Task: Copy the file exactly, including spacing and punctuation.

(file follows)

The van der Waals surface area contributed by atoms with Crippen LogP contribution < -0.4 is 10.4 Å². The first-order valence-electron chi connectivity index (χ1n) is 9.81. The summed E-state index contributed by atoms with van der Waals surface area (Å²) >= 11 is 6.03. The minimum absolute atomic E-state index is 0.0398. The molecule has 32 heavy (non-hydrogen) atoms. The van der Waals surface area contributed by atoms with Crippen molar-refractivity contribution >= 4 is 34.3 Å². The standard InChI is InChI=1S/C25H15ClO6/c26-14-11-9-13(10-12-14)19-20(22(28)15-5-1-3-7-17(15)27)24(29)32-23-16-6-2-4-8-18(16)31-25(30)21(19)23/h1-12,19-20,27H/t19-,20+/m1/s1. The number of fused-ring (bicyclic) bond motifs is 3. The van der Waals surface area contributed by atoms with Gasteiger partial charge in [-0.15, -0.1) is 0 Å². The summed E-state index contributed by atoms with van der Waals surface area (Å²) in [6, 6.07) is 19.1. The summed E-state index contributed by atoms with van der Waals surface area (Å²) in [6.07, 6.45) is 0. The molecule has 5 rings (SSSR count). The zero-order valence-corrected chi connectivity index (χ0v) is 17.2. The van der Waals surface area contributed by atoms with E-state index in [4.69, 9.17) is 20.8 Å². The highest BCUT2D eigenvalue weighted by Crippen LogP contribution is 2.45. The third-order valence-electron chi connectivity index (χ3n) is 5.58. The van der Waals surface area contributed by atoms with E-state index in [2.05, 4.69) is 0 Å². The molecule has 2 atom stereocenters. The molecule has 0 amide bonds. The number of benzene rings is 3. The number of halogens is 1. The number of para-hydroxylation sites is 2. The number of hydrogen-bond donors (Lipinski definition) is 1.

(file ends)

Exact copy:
The van der Waals surface area contributed by atoms with Crippen LogP contribution < -0.4 is 10.4 Å². The first-order valence-electron chi connectivity index (χ1n) is 9.81. The summed E-state index contributed by atoms with van der Waals surface area (Å²) >= 11 is 6.03. The minimum absolute atomic E-state index is 0.0398. The molecule has 32 heavy (non-hydrogen) atoms. The van der Waals surface area contributed by atoms with Crippen molar-refractivity contribution >= 4 is 34.3 Å². The standard InChI is InChI=1S/C25H15ClO6/c26-14-11-9-13(10-12-14)19-20(22(28)15-5-1-3-7-17(15)27)24(29)32-23-16-6-2-4-8-18(16)31-25(30)21(19)23/h1-12,19-20,27H/t19-,20+/m1/s1. The number of fused-ring (bicyclic) bond motifs is 3. The van der Waals surface area contributed by atoms with Gasteiger partial charge in [-0.15, -0.1) is 0 Å². The summed E-state index contributed by atoms with van der Waals surface area (Å²) in [6, 6.07) is 19.1. The summed E-state index contributed by atoms with van der Waals surface area (Å²) in [6.07, 6.45) is 0. The molecule has 5 rings (SSSR count). The zero-order valence-corrected chi connectivity index (χ0v) is 17.2. The van der Waals surface area contributed by atoms with E-state index in [4.69, 9.17) is 20.8 Å². The highest BCUT2D eigenvalue weighted by Crippen LogP contribution is 2.45. The third-order valence-electron chi connectivity index (χ3n) is 5.58. The van der Waals surface area contributed by atoms with E-state index in [2.05, 4.69) is 0 Å². The molecule has 2 atom stereocenters. The molecule has 0 amide bonds. The number of benzene rings is 3. The number of halogens is 1. The number of para-hydroxylation sites is 2. The number of hydrogen-bond donors (Lipinski definition) is 1.